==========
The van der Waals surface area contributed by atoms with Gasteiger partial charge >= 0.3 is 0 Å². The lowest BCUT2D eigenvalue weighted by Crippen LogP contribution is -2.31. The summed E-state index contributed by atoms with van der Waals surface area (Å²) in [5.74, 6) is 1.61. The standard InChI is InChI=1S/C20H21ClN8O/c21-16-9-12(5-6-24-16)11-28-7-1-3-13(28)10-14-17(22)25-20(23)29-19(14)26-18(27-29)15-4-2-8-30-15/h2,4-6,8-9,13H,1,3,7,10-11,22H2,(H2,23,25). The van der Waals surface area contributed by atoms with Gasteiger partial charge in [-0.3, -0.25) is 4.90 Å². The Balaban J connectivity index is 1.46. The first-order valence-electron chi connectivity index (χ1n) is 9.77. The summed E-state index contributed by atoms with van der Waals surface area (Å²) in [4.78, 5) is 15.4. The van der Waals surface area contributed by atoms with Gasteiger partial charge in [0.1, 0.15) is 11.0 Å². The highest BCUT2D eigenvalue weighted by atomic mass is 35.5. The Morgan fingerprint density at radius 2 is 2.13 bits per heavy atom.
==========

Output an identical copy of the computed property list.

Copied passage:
The van der Waals surface area contributed by atoms with Gasteiger partial charge >= 0.3 is 0 Å². The lowest BCUT2D eigenvalue weighted by Crippen LogP contribution is -2.31. The summed E-state index contributed by atoms with van der Waals surface area (Å²) in [5.74, 6) is 1.61. The standard InChI is InChI=1S/C20H21ClN8O/c21-16-9-12(5-6-24-16)11-28-7-1-3-13(28)10-14-17(22)25-20(23)29-19(14)26-18(27-29)15-4-2-8-30-15/h2,4-6,8-9,13H,1,3,7,10-11,22H2,(H2,23,25). The van der Waals surface area contributed by atoms with Gasteiger partial charge in [-0.3, -0.25) is 4.90 Å². The Balaban J connectivity index is 1.46. The first-order valence-electron chi connectivity index (χ1n) is 9.77. The summed E-state index contributed by atoms with van der Waals surface area (Å²) in [4.78, 5) is 15.4. The van der Waals surface area contributed by atoms with Gasteiger partial charge in [0.1, 0.15) is 11.0 Å². The highest BCUT2D eigenvalue weighted by atomic mass is 35.5. The Morgan fingerprint density at radius 2 is 2.13 bits per heavy atom.